In the last few weeks I’ve been presented with a new idea – a team that writes automated unit tests after the code has been fully implemented. Coming from a test first background the practice of writing unit tests seemed – just wrong.
If writing unit tests for your code is a good practice – than writing them before is even better.
When I inquired for the reason for writing code before tests I was answered that “writing the test before is hard and requires understanding of the code”, which means that unless you can predict the future writing tests for the yet-to-be-written code is nearly impossible – wrong again! claiming that in order to write tests you need actual code is just like saying that you cannot write user stories (or requirements) without implementing them first.
Don’t forget that the ‘D’ in TDD is stands for design – you design your code via tests not the other way around.
In fact writing the test after the code has been implemented is harder – you have to be very carful not to miss any feature and to write tests for every single line of code – a problem you don’t have when writing the tests first because you only write code that has a failing test.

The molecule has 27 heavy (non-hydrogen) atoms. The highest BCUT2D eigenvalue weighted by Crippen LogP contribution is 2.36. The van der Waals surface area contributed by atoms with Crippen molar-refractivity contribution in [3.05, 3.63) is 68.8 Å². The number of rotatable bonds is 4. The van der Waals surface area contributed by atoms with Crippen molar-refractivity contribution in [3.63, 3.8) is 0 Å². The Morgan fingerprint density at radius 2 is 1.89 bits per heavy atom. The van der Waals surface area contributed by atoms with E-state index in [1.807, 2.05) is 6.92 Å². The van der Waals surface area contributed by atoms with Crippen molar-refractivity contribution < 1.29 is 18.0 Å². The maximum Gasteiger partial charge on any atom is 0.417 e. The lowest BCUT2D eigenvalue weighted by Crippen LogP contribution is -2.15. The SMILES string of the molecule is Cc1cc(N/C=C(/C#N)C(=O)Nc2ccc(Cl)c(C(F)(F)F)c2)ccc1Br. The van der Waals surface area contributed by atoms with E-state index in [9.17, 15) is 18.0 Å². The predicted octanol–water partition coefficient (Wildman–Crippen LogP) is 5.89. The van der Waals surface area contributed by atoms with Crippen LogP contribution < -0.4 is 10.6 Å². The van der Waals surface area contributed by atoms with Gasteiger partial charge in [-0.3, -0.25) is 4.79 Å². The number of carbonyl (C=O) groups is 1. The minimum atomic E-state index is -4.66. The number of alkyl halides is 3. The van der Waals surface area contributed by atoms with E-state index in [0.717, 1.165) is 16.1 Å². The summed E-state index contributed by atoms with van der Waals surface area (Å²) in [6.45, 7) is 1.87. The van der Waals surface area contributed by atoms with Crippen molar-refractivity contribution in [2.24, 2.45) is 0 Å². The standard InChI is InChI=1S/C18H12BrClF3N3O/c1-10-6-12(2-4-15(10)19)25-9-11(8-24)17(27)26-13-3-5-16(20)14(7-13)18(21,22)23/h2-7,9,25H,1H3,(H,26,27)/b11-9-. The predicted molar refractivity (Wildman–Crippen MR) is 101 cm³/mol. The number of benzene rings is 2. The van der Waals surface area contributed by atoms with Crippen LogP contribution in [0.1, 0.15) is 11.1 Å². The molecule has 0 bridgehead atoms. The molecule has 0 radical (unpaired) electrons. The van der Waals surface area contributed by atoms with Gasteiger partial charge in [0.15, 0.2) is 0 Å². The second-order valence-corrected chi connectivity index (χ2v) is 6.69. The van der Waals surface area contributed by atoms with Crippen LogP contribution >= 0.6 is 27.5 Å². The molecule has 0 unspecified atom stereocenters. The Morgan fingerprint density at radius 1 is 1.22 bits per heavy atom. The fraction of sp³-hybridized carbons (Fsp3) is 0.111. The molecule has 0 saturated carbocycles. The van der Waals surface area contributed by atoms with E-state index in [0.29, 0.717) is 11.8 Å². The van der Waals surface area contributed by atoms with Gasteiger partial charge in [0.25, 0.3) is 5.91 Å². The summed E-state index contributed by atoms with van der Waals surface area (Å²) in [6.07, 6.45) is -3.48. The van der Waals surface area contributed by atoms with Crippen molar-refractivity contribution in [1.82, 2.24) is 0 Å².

The team that used the “test later” approach had another issue – they had a lot of dead code, methods and classes that were not even used or needed that were created because of some obscure requirement. because the feature was not really needed it didn’t have unit tests and just “rotted” over time. These methods would have never been created if test first paradigm was used.
From my brief experience writing the tests after the code is just harder and requires excellent memory and is mostly and exercise in futility. The end of this story is yet to be seen, in the meantime I’m teaching the team about TDD and I hope I can show them the benefits of writing tests as a design methodology…